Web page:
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时间: 2019年12月13日 22:14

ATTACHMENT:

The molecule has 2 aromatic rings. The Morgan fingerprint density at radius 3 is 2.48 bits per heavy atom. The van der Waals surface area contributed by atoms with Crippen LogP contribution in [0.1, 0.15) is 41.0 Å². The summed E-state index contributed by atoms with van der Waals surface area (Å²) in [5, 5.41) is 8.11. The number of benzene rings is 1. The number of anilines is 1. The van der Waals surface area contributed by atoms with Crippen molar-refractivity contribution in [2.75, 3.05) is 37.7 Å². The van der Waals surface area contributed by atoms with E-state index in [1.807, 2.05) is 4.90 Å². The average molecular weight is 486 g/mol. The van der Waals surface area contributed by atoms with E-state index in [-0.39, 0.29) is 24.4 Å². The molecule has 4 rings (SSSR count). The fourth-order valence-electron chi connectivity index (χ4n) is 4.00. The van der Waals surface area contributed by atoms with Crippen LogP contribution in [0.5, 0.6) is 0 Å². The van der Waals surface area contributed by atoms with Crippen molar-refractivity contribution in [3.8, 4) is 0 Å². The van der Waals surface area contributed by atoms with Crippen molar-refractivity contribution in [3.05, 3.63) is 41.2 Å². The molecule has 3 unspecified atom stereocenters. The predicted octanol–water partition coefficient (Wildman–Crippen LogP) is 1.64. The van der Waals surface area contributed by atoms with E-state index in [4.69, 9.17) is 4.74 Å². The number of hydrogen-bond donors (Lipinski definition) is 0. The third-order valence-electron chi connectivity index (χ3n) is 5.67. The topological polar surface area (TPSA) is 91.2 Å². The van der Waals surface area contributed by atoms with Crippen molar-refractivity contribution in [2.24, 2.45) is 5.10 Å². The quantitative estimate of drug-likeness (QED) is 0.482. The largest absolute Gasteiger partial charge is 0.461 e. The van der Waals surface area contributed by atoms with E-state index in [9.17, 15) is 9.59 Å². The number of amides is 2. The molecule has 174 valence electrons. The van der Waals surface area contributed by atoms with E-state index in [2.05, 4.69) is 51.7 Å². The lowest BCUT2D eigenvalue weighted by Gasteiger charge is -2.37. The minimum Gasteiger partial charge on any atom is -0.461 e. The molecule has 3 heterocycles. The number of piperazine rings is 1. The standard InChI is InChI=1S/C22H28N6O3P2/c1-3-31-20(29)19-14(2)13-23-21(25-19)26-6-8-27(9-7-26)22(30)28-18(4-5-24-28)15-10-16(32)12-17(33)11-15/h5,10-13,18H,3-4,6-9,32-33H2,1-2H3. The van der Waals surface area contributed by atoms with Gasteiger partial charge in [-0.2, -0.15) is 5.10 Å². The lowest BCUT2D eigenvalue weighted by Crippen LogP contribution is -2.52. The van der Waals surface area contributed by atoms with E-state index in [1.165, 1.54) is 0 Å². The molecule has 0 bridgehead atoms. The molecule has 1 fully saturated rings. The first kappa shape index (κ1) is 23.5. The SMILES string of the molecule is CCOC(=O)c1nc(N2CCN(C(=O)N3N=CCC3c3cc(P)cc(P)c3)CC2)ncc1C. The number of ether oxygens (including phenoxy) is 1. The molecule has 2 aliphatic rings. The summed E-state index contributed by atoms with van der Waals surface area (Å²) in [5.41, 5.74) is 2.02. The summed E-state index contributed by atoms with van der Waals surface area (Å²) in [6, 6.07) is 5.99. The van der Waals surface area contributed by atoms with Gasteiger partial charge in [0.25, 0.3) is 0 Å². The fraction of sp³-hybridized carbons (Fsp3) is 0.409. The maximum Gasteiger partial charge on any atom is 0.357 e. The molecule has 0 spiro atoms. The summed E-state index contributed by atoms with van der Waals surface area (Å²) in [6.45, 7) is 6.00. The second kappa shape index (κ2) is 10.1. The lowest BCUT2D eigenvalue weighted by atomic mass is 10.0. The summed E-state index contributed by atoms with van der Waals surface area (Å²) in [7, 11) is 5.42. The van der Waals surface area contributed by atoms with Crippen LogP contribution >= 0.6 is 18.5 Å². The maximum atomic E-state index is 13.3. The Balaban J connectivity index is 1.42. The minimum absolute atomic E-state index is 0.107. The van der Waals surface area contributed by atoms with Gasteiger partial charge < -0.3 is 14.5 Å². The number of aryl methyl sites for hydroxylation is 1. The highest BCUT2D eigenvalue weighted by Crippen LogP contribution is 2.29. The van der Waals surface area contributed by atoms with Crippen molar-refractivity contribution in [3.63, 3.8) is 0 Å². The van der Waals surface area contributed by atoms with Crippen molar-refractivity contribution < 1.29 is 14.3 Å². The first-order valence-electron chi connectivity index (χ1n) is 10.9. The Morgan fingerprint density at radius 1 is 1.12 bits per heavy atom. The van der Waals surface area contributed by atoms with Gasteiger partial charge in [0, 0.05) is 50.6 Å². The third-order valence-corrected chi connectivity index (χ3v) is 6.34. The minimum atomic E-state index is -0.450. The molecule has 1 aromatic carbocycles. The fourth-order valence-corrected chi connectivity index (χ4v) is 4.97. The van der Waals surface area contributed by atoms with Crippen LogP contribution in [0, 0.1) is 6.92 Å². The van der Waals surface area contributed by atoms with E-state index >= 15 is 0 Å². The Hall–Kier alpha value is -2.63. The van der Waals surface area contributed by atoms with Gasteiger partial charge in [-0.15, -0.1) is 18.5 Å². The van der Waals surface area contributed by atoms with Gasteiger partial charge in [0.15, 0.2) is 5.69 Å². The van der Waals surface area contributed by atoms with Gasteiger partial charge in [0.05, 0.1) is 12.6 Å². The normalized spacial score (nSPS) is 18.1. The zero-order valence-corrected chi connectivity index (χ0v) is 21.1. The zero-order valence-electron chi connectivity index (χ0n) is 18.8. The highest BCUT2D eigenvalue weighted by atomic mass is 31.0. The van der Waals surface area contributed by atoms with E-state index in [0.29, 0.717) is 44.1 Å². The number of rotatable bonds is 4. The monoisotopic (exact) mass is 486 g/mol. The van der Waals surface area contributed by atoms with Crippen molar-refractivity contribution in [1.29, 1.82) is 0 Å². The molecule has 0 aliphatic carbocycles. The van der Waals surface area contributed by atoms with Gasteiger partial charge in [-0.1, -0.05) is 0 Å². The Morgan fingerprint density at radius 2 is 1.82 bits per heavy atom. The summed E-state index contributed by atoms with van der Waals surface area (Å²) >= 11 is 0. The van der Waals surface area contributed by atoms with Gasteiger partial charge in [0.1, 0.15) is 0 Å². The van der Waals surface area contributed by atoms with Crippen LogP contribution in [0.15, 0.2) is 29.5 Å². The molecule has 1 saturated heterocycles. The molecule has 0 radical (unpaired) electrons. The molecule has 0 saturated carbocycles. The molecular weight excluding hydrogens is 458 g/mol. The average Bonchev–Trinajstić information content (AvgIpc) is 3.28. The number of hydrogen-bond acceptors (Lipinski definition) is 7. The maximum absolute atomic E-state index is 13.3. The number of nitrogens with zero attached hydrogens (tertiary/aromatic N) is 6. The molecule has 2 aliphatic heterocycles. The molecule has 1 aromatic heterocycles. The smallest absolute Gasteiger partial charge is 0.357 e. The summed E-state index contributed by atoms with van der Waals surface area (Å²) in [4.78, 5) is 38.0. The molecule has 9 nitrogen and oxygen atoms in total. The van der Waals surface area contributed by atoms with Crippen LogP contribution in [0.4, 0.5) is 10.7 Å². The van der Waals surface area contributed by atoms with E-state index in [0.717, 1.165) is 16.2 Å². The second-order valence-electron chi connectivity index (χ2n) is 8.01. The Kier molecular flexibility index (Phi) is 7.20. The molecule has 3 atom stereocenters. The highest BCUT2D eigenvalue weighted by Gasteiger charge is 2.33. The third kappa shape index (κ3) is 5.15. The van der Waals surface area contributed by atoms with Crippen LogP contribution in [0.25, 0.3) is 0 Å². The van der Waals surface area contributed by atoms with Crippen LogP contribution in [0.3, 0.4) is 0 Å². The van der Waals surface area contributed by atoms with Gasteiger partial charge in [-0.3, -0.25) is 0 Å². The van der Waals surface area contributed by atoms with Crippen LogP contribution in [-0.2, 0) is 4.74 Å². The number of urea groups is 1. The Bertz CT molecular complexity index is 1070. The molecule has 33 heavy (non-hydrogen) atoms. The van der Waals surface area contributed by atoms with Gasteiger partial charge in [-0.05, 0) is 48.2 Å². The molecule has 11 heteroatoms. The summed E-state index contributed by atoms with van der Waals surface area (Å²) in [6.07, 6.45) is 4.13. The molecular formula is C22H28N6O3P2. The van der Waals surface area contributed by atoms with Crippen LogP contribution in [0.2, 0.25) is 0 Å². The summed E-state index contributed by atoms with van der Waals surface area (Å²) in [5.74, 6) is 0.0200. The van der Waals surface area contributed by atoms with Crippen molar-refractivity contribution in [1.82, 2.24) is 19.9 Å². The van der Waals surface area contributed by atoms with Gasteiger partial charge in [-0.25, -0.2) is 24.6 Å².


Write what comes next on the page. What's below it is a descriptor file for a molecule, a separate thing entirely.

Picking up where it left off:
There was a time when I thought I could never tell you鈥攖hat I must go down to my grave with my sin unrevealed, and that you would never know how worthless a woman you had loved and cherished. Then, on my knees before my God, I vowed that I would tell you all, at the last, when I was dying鈥攁nd death is not far off now, Martin. I have delayed too long鈥攖oo long! There is scarcely any atonement in my confession now. I have cheated you out of your love. TO MISS D. LAURA TUCKER. I offended with your husband? Oh dear no! Why on earth should I be? You ought not to have said that, Castalia. And then a certain other phase of my private life crept into official view, and did me a damage. As I shall explain just now, I rarely at this time had any money wherewith to pay my bills. In this state of things a certain tailor had taken from me an acceptance for, I think, 锟?2, which found its way into the hands of a money-lender. With that man, who lived in a little street near Mecklenburgh Square, I formed a most heart-rending but a most intimate acquaintance. In cash I once received from him 锟?. For that and for the original amount of the tailor鈥檚 bill, which grew monstrously under repeated renewals, I paid ultimately something over 锟?00. That is so common a story as to be hardly worth the telling; but the peculiarity of this man was that he became so attached to me as to visit me every day at my office. For a long period he found it to be worth his while to walk up those stone steps daily, and come and stand behind my chair, whispering to me always the same words: 鈥淣ow I wish you would be punctual. If you only would be punctual, I should like you to have anything you want.鈥?He was a little, clean, old man, who always wore a high starched white cravat inside of which he had a habit of twisting his chin as he uttered his caution. When I remember the constant persistency of his visits, I cannot but feel that he was paid very badly for his time and trouble. Those visits were very terrible, and can have hardly been of service to me in the office. Chapter 2 Flirting Castalia heard the street-door shut. She rose swiftly from the bed on which she had thrown herself, put on a bonnet and cloak, muffled her face in a veil, and followed her husband. 亚洲网,啪啪啪网址,黄色导航,在线av免费,色人妻 鈥楬e鈥檚 been pretty good,鈥?he said. 鈥楴ot bad enough to be scolded. But if Helper will get nasty influenza, why parson must do some of her work.鈥? � These comments are taken from a lecture delivered by Wilbur Wright before the Western Society of Engineers in September of 1901, under the presidency of Octave Chanute. In that lecture Wilbur detailed the way in which he and his brother came to interest themselves in aeronautical problems and constructed their first glider. He speaks of his own notice of the death of Lilienthal in 1896, and of the way in which150 this fatality roused him to an active interest in aeronautical problems, which was stimulated by reading Professor Marey鈥檚 Animal Mechanism, not for the first time. 鈥楩rom this I was led to read more modern works, and as my brother soon became equally interested with myself, we soon passed from the reading to the thinking, and finally to the working stage. It seemed to us that the main reason why the problem had remained so long unsolved was that no one had been able to obtain any adequate practice. We figured that Lilienthal in five years of time had spent only about five hours in actual gliding through the air. The wonder was not that he had done so little, but that he had accomplished so much. It would not be considered at all safe for a bicycle rider to attempt to ride through a crowded city street after only five hours鈥?practice, spread out in bits of ten seconds each over a period of five years; yet Lilienthal with this brief practice was remarkably successful in meeting the fluctuations and eddies of wind-gusts. We thought that if some method could be found by which it would be possible to practise by the hour instead of by the second there would be hope of advancing the solution of a very difficult problem. It seemed feasible to do this by building a machine which would be sustained at a speed of eighteen miles per hour, and then finding a locality where winds of this velocity were common. With these conditions a rope attached to the machine to keep it from floating backward would answer very nearly the same purpose as a propeller driven by a motor, and it would be possible to practise by the hour, and without any serious danger, as it would not be necessary to rise far from the ground, and the machine would not have any forward motion151 at all. We found, according to the accepted tables of air pressure on curved surfaces, that a machine spreading 200 square feet of wing surface would be sufficient for our purpose, and that places would easily be found along the Atlantic coast where winds of sixteen to twenty-five miles were not at all uncommon. When the winds were low it was our plan to glide from the tops of sandhills, and when they were sufficiently strong to use a rope for our motor and fly over one spot. Our next work was to draw up the plans for a suitable machine. After much study we finally concluded that tails were a source of trouble rather than of assistance, and therefore we decided to dispense with them altogether. It seemed reasonable that if the body of the operator could be placed in a horizontal position instead of the upright, as in the machines of Lilienthal, Pilcher, and Chanute, the wind resistance could be very materially reduced, since only one square foot instead of five would be exposed. As a full half horse-power would be saved by this change, we arranged to try at least the horizontal position. Then the method of control used by Lilienthal, which consisted in shifting the body, did not seem quite as quick or effective as the case required; so, after long study, we contrived a system consisting of two large surfaces on the Chanute double-deck plan, and a smaller surface placed a short distance in front of the main surfaces in such a position that the action of the wind upon it would counterbalance the effect of the travel of the centre of pressure on the main surfaces. Thus changes in the direction and velocity of the wind would have little disturbing effect, and the operator would be required to attend only to the steering of the machine, which was to be effected152 by curving the forward surface up or down. The lateral equilibrium and the steering to right or left was to be attained by a peculiar torsion of the main surfaces, which was equivalent to presenting one end of the wings at a greater angle than the other. In the main frame a few changes were also made in the details of construction and trussing employed by Mr Chanute. The most important of these were: (1) The moving of the forward main crosspiece of the frame to the extreme front edge; (2) the encasing in the cloth of all crosspieces and ribs of the surfaces; (3) a rearrangement of the wires used in trussing the two surfaces together, which rendered it possible to tighten all the wires by simply shortening two of them.鈥? Alice sat down again by the fire, and picked up a piece of buttered bun with a semicircular bite out of it which had fallen on the carpet. He must have been in the middle of that mastication when the fiasco began.... Yet, he could not have been, for he had begun to smoke. Perhaps he took another bun after he had finished his cigarette.... She considered this with a detached curiosity; it seemed to occupy all her mind. Then the boy covered with buttons came in to remove the tea-tray, and she noticed he had a piece of sticking plaster in the middle of his forehead. That was interesting too and curious.... And then she had a firm, an absolute conviction that Mr Silverdale had not gone away, that he was waiting in the hall, unable to tear himself from{213} her, and yet forbidden by his pride to come back. He had only left the room a couple of minutes; and surely she would find him seated in one of the Gothic chairs in the hall, with his hand over his face. She must go to him; their eyes would meet, and somehow or other the awful misunderstanding and estrangement in which they had parted would melt away. He would say, 鈥楲ife is too strong for me; farewell the celibacy of the clergy,鈥?or something like that: or he would hold her hand for a long, a very long time, and perhaps whisper, 鈥楾hen blessings on the fallings out,鈥?or 鈥榃hatever happens, nothing must interrupt our friendship.鈥?Perhaps the farewell to the celibacy of the clergy was an exaggerated optimism, but she would be so content, so happy with much less than that (provided always that he did not say his farewell to celibacy with Julia Fyson). She would be enraptured to continue on the old terms, now that she understood what he meant and what he did not mean. And perhaps she had spoiled it all, so that he would never again hold her hand or whisper to her, or kiss her with that sort of tender and fraternal affection as once in the vestry when she had made her guileless confession to him. It was a brother-kiss, a priest-kiss, coming almost from realms above, and now she had thrown that in his teeth. She had altogether failed to understand him, him and his friendship, his comradeship (and his pawings). In the{214} fading of her anger she longed for all that which she had thought meant so much, but which she prized now for its own sake. Surely she would find him still lingering in the hall, sorrowful and unhappy and misunderstood, but not reproachful, for he was too sublime for that. He had said he was infinitely grieved several times, and he would be great enough to forgive her. Perhaps he would be too deeply hurt to make any of those appropriate little speeches she had devised for him, and if so, the reconciliation for which already she yearned, the re-establishment of their relations on the old maudlin lines, must come from her initiative. Already with that curious passion some women have for being beaten and ill-treated, she longed to humble herself, to entreat his forgiveness. 鈥業t probably means twenty,鈥?assented Lord Inverbroom. 鈥榃e should pay, I suppose, four or five per cent. on the loan.鈥?